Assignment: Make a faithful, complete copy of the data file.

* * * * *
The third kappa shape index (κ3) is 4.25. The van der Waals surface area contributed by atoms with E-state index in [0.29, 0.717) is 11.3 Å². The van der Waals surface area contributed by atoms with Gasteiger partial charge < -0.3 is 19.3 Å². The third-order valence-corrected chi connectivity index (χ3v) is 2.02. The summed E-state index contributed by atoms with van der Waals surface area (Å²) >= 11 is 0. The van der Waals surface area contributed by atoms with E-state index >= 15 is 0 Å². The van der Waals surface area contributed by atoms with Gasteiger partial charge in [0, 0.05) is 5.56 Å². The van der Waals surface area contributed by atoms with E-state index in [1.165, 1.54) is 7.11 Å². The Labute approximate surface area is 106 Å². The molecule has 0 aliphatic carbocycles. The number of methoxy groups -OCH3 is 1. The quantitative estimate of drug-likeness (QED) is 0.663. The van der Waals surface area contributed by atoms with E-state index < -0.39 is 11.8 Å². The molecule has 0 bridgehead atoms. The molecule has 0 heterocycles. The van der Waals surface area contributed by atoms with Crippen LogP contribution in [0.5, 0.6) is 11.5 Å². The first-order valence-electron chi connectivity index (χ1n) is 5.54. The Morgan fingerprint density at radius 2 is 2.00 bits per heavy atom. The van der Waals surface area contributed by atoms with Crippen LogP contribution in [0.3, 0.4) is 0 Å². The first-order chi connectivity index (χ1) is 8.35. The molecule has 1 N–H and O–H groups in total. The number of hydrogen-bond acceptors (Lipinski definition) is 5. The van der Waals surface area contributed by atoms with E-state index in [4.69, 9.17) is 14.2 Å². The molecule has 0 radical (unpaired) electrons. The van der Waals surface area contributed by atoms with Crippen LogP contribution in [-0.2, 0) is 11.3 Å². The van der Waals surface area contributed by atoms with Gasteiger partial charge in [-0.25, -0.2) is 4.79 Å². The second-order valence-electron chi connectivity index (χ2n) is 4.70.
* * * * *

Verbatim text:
The third kappa shape index (κ3) is 4.25. The van der Waals surface area contributed by atoms with E-state index in [0.29, 0.717) is 11.3 Å². The van der Waals surface area contributed by atoms with Gasteiger partial charge < -0.3 is 19.3 Å². The third-order valence-corrected chi connectivity index (χ3v) is 2.02. The summed E-state index contributed by atoms with van der Waals surface area (Å²) >= 11 is 0. The van der Waals surface area contributed by atoms with E-state index >= 15 is 0 Å². The van der Waals surface area contributed by atoms with Gasteiger partial charge in [0, 0.05) is 5.56 Å². The van der Waals surface area contributed by atoms with E-state index in [1.165, 1.54) is 7.11 Å². The Labute approximate surface area is 106 Å². The molecule has 0 aliphatic carbocycles. The number of methoxy groups -OCH3 is 1. The quantitative estimate of drug-likeness (QED) is 0.663. The van der Waals surface area contributed by atoms with E-state index < -0.39 is 11.8 Å². The molecule has 0 bridgehead atoms. The molecule has 0 heterocycles. The van der Waals surface area contributed by atoms with Crippen LogP contribution in [0.5, 0.6) is 11.5 Å². The first-order valence-electron chi connectivity index (χ1n) is 5.54. The Morgan fingerprint density at radius 2 is 2.00 bits per heavy atom. The van der Waals surface area contributed by atoms with Crippen LogP contribution in [0.3, 0.4) is 0 Å². The first-order chi connectivity index (χ1) is 8.35. The molecule has 1 N–H and O–H groups in total. The number of hydrogen-bond acceptors (Lipinski definition) is 5. The van der Waals surface area contributed by atoms with E-state index in [4.69, 9.17) is 14.2 Å². The molecule has 0 radical (unpaired) electrons. The van der Waals surface area contributed by atoms with Crippen LogP contribution in [-0.2, 0) is 11.3 Å². The van der Waals surface area contributed by atoms with Gasteiger partial charge in [-0.25, -0.2) is 4.79 Å². The second-order valence-electron chi connectivity index (χ2n) is 4.70.